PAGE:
Director: Kevin Allen (2015)
This trippy and licentious adaption of the famous Dylan play is entertaining, coherent and consistently bold.
It’s my introduction to his nightmarish verse of seaside misery and is an eye and ear opening experience.
Commissioned by BBC as a radio play and later adapted for the stage, the play was completed in by the Welsh poet shortly before his death in New York aged 39.
Set in the fictional Welsh fishing village of Llareggub. The name is pointedly ‘bugger all’ spelt backwards.
Described as ‘a small decaying watering place’, it hums to the sound of pagan rituals, a male voice choir, much organ music and a brass band.
The visual cacophony of saturated colours, blurred focus and obscure camera angles creates a vivid and disturbing dreamlike world.
A first film version in 1972 starred Hollywood greats Richard Burton, Elizabeth Taylor. This one has a grizzled Rhys Ifans and a comely Charlotte Church.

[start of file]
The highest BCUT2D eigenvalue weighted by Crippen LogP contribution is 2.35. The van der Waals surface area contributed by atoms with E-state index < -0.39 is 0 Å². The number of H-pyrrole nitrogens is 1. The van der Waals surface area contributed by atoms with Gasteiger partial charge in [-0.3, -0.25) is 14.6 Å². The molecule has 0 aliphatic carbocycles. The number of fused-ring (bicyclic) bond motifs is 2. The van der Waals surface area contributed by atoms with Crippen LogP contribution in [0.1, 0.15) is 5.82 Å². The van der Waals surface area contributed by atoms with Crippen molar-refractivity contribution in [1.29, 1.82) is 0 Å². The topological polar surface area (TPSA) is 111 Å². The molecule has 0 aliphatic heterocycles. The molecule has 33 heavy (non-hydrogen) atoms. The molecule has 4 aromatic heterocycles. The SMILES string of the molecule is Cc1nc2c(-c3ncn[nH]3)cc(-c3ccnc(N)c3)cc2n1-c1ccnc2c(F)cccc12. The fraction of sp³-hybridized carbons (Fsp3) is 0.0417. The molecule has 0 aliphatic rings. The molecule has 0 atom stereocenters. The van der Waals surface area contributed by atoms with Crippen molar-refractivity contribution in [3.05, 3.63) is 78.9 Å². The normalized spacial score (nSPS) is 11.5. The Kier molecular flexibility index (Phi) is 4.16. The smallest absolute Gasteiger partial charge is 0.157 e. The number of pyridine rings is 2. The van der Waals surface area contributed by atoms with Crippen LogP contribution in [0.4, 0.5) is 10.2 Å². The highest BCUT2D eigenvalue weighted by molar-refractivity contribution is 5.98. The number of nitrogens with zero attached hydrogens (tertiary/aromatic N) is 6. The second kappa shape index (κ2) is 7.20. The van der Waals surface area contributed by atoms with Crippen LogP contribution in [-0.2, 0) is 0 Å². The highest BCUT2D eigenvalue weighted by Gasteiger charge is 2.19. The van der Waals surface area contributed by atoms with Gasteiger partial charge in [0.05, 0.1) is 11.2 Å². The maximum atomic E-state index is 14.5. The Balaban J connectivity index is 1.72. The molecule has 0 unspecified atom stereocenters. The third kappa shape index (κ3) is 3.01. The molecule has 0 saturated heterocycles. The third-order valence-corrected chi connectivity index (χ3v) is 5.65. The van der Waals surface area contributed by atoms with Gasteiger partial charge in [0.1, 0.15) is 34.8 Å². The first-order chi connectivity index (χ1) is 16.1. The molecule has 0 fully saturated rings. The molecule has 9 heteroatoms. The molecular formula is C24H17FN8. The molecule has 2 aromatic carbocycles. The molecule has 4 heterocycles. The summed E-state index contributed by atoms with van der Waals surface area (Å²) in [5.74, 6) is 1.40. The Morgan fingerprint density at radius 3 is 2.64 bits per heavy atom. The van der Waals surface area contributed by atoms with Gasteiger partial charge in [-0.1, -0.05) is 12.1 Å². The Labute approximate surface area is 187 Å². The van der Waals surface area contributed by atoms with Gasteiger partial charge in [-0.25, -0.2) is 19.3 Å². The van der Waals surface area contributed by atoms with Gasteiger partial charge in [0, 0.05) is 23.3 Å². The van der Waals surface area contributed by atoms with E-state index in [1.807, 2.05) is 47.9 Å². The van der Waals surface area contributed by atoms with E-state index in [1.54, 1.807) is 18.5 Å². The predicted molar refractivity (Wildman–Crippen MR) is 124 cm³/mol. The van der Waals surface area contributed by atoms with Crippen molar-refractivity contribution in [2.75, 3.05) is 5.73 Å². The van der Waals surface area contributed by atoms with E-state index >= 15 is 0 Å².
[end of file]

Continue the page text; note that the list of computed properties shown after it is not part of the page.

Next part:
The artist formerly known as the voice of an angel gamely joins in the bawdy business. She’s confident on camera and showcases her talent with a touching torch song in a slow jazz style.
Ifans narrates through the character of the blind Captain Cat. The Welshman relishes the poetry and his confident, lyrical delivery is a major strength.
The Captain guides us through the dreams and fantasies of the sleeping inhabitants with names such as Nogood Boyo, Sinbad Sailors, Mrs. Willy Nilly and Organ Morgan.
They’re a collage of gossiping grotesques preoccupied with lust, loss, longing, murder and madness.
The play’s lack of narrative flow and moral navigation leaves us bobbing about on a murky tide of humanity without the safe harbour of a climax.
I watched the English language version and the Welsh language version is the UK’s submission for the Best Foreign Language award at next year’s Oscars.
I wish it the best of British luck.